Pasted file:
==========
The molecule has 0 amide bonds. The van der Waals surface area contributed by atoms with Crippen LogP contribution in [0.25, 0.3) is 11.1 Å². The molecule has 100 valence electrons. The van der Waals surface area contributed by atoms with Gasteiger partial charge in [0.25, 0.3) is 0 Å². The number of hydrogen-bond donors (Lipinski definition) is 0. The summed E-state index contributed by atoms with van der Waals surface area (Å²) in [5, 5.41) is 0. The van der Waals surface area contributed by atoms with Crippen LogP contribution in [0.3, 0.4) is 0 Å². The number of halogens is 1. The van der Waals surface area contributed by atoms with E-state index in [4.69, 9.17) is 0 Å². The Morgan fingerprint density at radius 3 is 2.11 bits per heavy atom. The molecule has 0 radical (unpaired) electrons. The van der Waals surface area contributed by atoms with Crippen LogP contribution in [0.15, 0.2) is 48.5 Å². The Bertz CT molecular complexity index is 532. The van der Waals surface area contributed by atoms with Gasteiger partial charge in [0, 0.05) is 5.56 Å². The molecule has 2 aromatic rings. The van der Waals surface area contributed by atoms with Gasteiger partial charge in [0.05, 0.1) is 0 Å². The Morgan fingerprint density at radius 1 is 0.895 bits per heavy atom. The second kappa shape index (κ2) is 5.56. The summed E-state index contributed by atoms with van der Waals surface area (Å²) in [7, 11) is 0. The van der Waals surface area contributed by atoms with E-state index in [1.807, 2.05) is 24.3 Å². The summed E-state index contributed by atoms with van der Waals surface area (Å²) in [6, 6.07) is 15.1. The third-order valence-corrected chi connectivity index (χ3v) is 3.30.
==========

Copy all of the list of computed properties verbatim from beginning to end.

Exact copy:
The molecule has 0 amide bonds. The van der Waals surface area contributed by atoms with Crippen LogP contribution in [0.25, 0.3) is 11.1 Å². The molecule has 100 valence electrons. The van der Waals surface area contributed by atoms with Gasteiger partial charge in [0.25, 0.3) is 0 Å². The number of hydrogen-bond donors (Lipinski definition) is 0. The summed E-state index contributed by atoms with van der Waals surface area (Å²) in [5, 5.41) is 0. The van der Waals surface area contributed by atoms with Crippen LogP contribution in [0.3, 0.4) is 0 Å². The number of halogens is 1. The van der Waals surface area contributed by atoms with E-state index in [4.69, 9.17) is 0 Å². The Morgan fingerprint density at radius 3 is 2.11 bits per heavy atom. The molecule has 0 radical (unpaired) electrons. The van der Waals surface area contributed by atoms with Crippen LogP contribution in [0.15, 0.2) is 48.5 Å². The Bertz CT molecular complexity index is 532. The van der Waals surface area contributed by atoms with Gasteiger partial charge in [0, 0.05) is 5.56 Å². The molecule has 2 aromatic rings. The van der Waals surface area contributed by atoms with Gasteiger partial charge in [0.05, 0.1) is 0 Å². The Morgan fingerprint density at radius 1 is 0.895 bits per heavy atom. The second kappa shape index (κ2) is 5.56. The summed E-state index contributed by atoms with van der Waals surface area (Å²) in [7, 11) is 0. The van der Waals surface area contributed by atoms with E-state index in [1.807, 2.05) is 24.3 Å². The summed E-state index contributed by atoms with van der Waals surface area (Å²) in [6, 6.07) is 15.1. The third-order valence-corrected chi connectivity index (χ3v) is 3.30.